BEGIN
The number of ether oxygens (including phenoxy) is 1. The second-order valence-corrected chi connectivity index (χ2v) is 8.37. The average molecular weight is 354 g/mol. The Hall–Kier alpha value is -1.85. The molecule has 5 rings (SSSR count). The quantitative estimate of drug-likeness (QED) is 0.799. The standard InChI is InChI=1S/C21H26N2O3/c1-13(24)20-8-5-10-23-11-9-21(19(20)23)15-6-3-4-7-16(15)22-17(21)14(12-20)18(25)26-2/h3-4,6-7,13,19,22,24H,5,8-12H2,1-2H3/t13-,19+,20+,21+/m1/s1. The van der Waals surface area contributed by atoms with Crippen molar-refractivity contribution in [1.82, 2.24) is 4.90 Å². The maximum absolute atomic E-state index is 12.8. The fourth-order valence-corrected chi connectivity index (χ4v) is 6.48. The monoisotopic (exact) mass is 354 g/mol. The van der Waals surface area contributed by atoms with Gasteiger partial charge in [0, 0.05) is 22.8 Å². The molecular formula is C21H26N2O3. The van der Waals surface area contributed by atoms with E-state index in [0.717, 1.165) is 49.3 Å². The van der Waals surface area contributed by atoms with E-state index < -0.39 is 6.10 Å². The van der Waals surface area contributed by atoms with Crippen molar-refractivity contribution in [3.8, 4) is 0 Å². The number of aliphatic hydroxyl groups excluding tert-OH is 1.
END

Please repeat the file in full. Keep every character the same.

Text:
The number of ether oxygens (including phenoxy) is 1. The second-order valence-corrected chi connectivity index (χ2v) is 8.37. The average molecular weight is 354 g/mol. The Hall–Kier alpha value is -1.85. The molecule has 5 rings (SSSR count). The quantitative estimate of drug-likeness (QED) is 0.799. The standard InChI is InChI=1S/C21H26N2O3/c1-13(24)20-8-5-10-23-11-9-21(19(20)23)15-6-3-4-7-16(15)22-17(21)14(12-20)18(25)26-2/h3-4,6-7,13,19,22,24H,5,8-12H2,1-2H3/t13-,19+,20+,21+/m1/s1. The van der Waals surface area contributed by atoms with Crippen molar-refractivity contribution in [1.82, 2.24) is 4.90 Å². The maximum absolute atomic E-state index is 12.8. The fourth-order valence-corrected chi connectivity index (χ4v) is 6.48. The monoisotopic (exact) mass is 354 g/mol. The van der Waals surface area contributed by atoms with Gasteiger partial charge in [0, 0.05) is 22.8 Å². The molecular formula is C21H26N2O3. The van der Waals surface area contributed by atoms with E-state index in [0.717, 1.165) is 49.3 Å². The van der Waals surface area contributed by atoms with E-state index < -0.39 is 6.10 Å². The van der Waals surface area contributed by atoms with Crippen molar-refractivity contribution in [3.8, 4) is 0 Å². The number of aliphatic hydroxyl groups excluding tert-OH is 1.